11 February 2023
We carried out this inspection under Section 60 of the Health and Social Care Act 2008 (the Act) as part of our regulatory functions. We checked whether the provider was meeting the legal requirements and regulations associated with the Act. We looked at the overall quality of the service and provided a rating for the service under the Health and Social Care Act 2008.
As part of this inspection we looked at the infection control and prevention measures in place. This was conducted so we can understand the preparedness of the service in preventing or managing an infection outbreak, and to identify good practice we can share with other services.
This inspection was carried out by 3 inspectors and 2 Experts by Experience. An Expert by Experience is a person who has personal experience of using or caring for someone who uses this type of care service.
Service and service type
Eglantine Villa Care Home is a ‘care home’. People in care homes receive accommodation and nursing and/or personal care as a single package under one contractual agreement dependent on their registration with us. Eglantine Villa Care Home is a care home with nursing care. CQC regulates both the premises and the care provided, and both were looked at during this inspection.
This provider is required to have a registered manager to oversee the delivery of regulated activities at this location. A registered manager is a person who has registered with the Care Quality Commission to manage the service. Registered managers and providers are legally responsible for how the service is run, for the quality and safety of the care provided and compliance with regulations. At the time of our inspection there was a registered manager in post.
Notice of inspection
This inspection was unannounced.
What we did before the inspection
We reviewed information we received about the service since the last inspection. This included details about incidents the provider must notify us about, such as serious injuries. We used the information the provider sent us in the provider information return (PIR). This is information providers are required to send us annually with key information about their service, what they do well, and improvements they plan to make. We sought feedback from the local authority. We used all this information to plan our inspection.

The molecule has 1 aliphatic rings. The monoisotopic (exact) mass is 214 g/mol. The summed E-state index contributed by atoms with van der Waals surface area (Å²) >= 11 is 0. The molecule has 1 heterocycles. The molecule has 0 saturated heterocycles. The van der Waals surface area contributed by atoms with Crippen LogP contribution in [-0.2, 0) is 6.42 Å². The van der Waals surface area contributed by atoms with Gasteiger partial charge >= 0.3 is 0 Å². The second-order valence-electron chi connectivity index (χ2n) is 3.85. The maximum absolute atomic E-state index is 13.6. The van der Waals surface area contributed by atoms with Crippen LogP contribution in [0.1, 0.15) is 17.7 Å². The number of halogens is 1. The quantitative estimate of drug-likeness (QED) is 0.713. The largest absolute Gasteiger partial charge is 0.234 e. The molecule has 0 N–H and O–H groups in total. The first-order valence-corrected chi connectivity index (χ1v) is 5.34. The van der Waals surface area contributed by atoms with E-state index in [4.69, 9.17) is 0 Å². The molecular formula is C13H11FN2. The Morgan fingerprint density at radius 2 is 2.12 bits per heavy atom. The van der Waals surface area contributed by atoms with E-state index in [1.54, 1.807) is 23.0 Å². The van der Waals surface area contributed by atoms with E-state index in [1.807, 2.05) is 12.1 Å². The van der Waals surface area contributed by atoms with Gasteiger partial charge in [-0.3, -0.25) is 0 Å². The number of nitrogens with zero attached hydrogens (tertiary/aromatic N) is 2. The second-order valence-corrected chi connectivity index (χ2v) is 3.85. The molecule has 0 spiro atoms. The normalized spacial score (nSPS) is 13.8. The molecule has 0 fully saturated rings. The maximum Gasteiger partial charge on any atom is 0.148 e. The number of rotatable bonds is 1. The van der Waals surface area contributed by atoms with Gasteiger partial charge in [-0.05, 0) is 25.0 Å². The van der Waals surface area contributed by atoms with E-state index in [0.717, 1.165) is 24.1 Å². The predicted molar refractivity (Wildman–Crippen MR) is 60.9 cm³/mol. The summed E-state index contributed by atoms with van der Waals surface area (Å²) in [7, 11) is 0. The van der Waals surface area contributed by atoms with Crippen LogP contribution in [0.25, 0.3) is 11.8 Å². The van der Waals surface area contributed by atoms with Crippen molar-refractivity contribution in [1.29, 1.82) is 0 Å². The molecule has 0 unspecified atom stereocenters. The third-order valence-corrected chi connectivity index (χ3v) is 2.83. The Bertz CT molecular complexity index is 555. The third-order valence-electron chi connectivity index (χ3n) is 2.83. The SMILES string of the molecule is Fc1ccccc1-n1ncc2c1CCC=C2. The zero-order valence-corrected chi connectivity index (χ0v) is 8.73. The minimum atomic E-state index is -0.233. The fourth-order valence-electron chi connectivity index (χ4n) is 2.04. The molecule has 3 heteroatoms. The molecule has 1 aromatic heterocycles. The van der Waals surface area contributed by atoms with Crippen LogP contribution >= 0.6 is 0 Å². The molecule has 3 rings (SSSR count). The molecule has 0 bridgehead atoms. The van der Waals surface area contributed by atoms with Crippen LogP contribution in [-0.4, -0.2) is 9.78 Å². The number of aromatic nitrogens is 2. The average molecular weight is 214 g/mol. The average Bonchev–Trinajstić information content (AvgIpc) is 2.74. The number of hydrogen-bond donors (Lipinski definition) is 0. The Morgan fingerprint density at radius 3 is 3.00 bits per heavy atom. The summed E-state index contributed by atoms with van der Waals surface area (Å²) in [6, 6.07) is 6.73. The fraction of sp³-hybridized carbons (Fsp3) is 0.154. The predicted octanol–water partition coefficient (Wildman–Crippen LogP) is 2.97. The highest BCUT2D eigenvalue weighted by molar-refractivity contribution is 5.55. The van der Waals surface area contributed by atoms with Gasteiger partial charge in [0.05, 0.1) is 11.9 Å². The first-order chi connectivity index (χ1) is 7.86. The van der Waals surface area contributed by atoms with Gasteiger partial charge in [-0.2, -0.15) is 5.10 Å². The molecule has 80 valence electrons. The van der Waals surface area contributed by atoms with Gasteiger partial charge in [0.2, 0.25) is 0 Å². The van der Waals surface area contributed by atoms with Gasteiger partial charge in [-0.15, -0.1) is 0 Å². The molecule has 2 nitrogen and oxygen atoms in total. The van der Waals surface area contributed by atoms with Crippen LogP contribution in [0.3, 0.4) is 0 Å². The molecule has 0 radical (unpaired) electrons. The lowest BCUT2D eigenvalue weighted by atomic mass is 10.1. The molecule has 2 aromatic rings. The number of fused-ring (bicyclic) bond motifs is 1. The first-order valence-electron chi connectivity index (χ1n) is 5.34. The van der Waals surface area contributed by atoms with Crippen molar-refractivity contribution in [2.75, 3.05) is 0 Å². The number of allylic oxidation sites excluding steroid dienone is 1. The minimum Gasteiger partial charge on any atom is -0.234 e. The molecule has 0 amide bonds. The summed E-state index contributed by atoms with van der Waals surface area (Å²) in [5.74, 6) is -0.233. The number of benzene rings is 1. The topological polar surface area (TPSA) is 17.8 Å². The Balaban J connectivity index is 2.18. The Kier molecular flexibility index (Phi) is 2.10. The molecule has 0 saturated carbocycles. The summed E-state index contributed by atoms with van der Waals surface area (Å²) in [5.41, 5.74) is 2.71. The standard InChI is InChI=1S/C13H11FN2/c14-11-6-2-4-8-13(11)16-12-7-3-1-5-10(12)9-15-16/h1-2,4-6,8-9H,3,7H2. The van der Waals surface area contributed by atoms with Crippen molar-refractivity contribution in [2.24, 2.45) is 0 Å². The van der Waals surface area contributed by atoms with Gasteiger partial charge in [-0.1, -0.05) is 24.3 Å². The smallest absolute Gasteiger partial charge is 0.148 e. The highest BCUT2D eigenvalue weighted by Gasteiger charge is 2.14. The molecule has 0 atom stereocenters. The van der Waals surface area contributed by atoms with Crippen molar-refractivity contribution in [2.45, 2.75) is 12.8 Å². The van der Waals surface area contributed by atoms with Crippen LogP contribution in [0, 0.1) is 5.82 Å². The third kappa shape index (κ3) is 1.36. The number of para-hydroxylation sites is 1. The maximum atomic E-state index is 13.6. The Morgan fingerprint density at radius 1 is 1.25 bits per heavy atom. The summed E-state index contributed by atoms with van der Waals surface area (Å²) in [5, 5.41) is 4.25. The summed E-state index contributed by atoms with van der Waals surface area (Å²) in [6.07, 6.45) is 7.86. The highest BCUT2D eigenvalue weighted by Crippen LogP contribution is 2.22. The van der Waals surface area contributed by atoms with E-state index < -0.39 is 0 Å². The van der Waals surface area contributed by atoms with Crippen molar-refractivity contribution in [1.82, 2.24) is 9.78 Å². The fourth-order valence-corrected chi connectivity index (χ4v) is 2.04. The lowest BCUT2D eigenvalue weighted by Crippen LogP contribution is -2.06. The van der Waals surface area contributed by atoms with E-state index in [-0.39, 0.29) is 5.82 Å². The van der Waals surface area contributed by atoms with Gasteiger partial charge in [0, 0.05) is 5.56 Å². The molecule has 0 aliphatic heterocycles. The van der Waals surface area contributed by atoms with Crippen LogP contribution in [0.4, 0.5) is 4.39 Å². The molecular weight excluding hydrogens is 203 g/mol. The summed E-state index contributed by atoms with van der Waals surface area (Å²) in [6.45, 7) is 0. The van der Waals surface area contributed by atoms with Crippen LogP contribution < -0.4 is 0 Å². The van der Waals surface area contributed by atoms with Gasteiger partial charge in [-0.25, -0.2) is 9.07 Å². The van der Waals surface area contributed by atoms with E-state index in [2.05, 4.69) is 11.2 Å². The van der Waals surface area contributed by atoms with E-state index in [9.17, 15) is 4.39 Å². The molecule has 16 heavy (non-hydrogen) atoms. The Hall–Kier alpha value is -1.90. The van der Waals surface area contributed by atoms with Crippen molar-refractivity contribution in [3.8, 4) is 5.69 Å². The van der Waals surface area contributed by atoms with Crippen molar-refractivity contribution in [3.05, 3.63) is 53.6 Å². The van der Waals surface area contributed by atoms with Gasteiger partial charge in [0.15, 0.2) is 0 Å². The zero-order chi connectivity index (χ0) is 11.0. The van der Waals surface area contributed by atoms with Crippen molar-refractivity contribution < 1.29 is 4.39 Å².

During the inspection
We spoke with 10 people who used the service and 10 relatives about their experience of the care provided. We observed multiple interactions between people and staff throughout the day. We used the Short Observational Framework for Inspection (SOFI). SOFI is a way of observing care to help us understand the experience of people who could not talk with us. We spoke with 12 members of staff including the registered manager, regional director, nurses, care workers and support staff. We reviewed a range of records relating to peoples’ care including risk assessments, care plans and medicine records. A variety of records relating to the management of the service were reviewed including health and safety checks, meeting notes, training records, activity programmes and audits.
11 February 2023
About the service
Eglantine Villa Care Home is a care home providing accommodation with personal and nursing care for up to 49 people. The service is arranged across two units Jasmine and Lavender. Jasmine is arranged across two floors and Lavender providing care for people living with dementia is on one level. At the time of our inspection there were 47 people using the service.
People’s experience of using this service and what we found
The registered manager had created a clear person centred culture in the service with a focus on overcoming barriers to support people to achieve their goals. Staff took the time to get to know people very well and care and support was highly personalised.
Risk assessments were comprehensive and people were encourage to take risks. People told us they had choices and their preferences were respected. For example, one person told us, “I can have a bath or shower whenever I want.” Personal communication needs had been assessed and the service had implemented signage in Braille in response to this.